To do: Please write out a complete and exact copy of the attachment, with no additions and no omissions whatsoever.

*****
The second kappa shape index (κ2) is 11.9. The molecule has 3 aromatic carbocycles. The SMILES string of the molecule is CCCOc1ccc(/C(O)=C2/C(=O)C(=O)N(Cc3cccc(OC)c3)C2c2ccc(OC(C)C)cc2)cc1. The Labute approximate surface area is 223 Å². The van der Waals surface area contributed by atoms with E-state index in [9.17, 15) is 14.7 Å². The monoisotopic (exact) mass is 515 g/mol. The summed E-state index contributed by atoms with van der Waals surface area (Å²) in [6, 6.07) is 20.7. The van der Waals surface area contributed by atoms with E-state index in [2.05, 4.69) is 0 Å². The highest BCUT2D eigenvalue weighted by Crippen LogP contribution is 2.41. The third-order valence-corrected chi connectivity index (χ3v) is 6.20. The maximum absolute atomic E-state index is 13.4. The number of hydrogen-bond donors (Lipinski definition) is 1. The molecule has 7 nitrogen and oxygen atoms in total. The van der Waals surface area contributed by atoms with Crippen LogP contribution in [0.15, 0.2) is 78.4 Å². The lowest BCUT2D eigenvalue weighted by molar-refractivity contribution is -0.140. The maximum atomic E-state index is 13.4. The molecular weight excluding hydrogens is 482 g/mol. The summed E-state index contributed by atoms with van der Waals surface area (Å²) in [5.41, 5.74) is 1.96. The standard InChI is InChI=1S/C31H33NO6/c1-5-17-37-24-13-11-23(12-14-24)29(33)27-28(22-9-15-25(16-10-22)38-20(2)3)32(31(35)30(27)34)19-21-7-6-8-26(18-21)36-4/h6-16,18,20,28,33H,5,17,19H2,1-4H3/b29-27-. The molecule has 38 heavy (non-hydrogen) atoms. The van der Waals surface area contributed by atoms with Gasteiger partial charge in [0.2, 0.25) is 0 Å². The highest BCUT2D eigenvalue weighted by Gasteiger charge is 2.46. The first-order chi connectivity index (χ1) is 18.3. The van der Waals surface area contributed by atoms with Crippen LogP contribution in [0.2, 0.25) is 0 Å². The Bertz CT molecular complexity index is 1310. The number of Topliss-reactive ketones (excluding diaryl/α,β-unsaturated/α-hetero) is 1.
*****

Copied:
The second kappa shape index (κ2) is 11.9. The molecule has 3 aromatic carbocycles. The SMILES string of the molecule is CCCOc1ccc(/C(O)=C2/C(=O)C(=O)N(Cc3cccc(OC)c3)C2c2ccc(OC(C)C)cc2)cc1. The Labute approximate surface area is 223 Å². The van der Waals surface area contributed by atoms with E-state index in [9.17, 15) is 14.7 Å². The monoisotopic (exact) mass is 515 g/mol. The summed E-state index contributed by atoms with van der Waals surface area (Å²) in [6, 6.07) is 20.7. The van der Waals surface area contributed by atoms with E-state index in [2.05, 4.69) is 0 Å². The highest BCUT2D eigenvalue weighted by Crippen LogP contribution is 2.41. The third-order valence-corrected chi connectivity index (χ3v) is 6.20. The maximum absolute atomic E-state index is 13.4. The number of hydrogen-bond donors (Lipinski definition) is 1. The molecule has 7 nitrogen and oxygen atoms in total. The van der Waals surface area contributed by atoms with Crippen LogP contribution in [0.15, 0.2) is 78.4 Å². The lowest BCUT2D eigenvalue weighted by molar-refractivity contribution is -0.140. The maximum atomic E-state index is 13.4. The molecular weight excluding hydrogens is 482 g/mol. The summed E-state index contributed by atoms with van der Waals surface area (Å²) in [5.41, 5.74) is 1.96. The standard InChI is InChI=1S/C31H33NO6/c1-5-17-37-24-13-11-23(12-14-24)29(33)27-28(22-9-15-25(16-10-22)38-20(2)3)32(31(35)30(27)34)19-21-7-6-8-26(18-21)36-4/h6-16,18,20,28,33H,5,17,19H2,1-4H3/b29-27-. The molecule has 38 heavy (non-hydrogen) atoms. The van der Waals surface area contributed by atoms with Gasteiger partial charge in [0.2, 0.25) is 0 Å². The highest BCUT2D eigenvalue weighted by Gasteiger charge is 2.46. The first-order chi connectivity index (χ1) is 18.3. The van der Waals surface area contributed by atoms with Crippen LogP contribution in [0.2, 0.25) is 0 Å². The Bertz CT molecular complexity index is 1310. The number of Topliss-reactive ketones (excluding diaryl/α,β-unsaturated/α-hetero) is 1.